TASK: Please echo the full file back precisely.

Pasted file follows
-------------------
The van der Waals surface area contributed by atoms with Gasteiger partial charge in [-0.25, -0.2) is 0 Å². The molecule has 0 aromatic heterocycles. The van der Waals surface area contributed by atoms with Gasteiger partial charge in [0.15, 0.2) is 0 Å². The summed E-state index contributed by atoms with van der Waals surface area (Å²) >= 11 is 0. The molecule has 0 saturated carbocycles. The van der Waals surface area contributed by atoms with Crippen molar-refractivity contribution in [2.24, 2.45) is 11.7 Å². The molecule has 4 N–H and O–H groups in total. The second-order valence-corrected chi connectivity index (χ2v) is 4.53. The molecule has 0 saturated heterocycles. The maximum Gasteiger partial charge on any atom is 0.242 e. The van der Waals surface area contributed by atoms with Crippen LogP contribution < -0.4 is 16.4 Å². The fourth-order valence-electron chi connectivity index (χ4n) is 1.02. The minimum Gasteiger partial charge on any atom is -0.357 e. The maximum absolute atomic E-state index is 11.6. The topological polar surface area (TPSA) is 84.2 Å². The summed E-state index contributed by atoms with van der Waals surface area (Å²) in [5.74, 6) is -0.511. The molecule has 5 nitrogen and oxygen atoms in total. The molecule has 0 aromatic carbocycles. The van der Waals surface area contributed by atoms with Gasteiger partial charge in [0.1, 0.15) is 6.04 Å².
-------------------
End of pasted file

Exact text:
The van der Waals surface area contributed by atoms with Gasteiger partial charge in [-0.25, -0.2) is 0 Å². The molecule has 0 aromatic heterocycles. The van der Waals surface area contributed by atoms with Gasteiger partial charge in [0.15, 0.2) is 0 Å². The summed E-state index contributed by atoms with van der Waals surface area (Å²) >= 11 is 0. The molecule has 0 saturated carbocycles. The van der Waals surface area contributed by atoms with Crippen molar-refractivity contribution in [2.24, 2.45) is 11.7 Å². The molecule has 4 N–H and O–H groups in total. The second-order valence-corrected chi connectivity index (χ2v) is 4.53. The molecule has 0 saturated heterocycles. The maximum Gasteiger partial charge on any atom is 0.242 e. The van der Waals surface area contributed by atoms with Crippen LogP contribution < -0.4 is 16.4 Å². The fourth-order valence-electron chi connectivity index (χ4n) is 1.02. The minimum Gasteiger partial charge on any atom is -0.357 e. The maximum absolute atomic E-state index is 11.6. The topological polar surface area (TPSA) is 84.2 Å². The summed E-state index contributed by atoms with van der Waals surface area (Å²) in [5.74, 6) is -0.511. The molecule has 5 nitrogen and oxygen atoms in total. The molecule has 0 aromatic carbocycles. The van der Waals surface area contributed by atoms with Gasteiger partial charge in [0.1, 0.15) is 6.04 Å².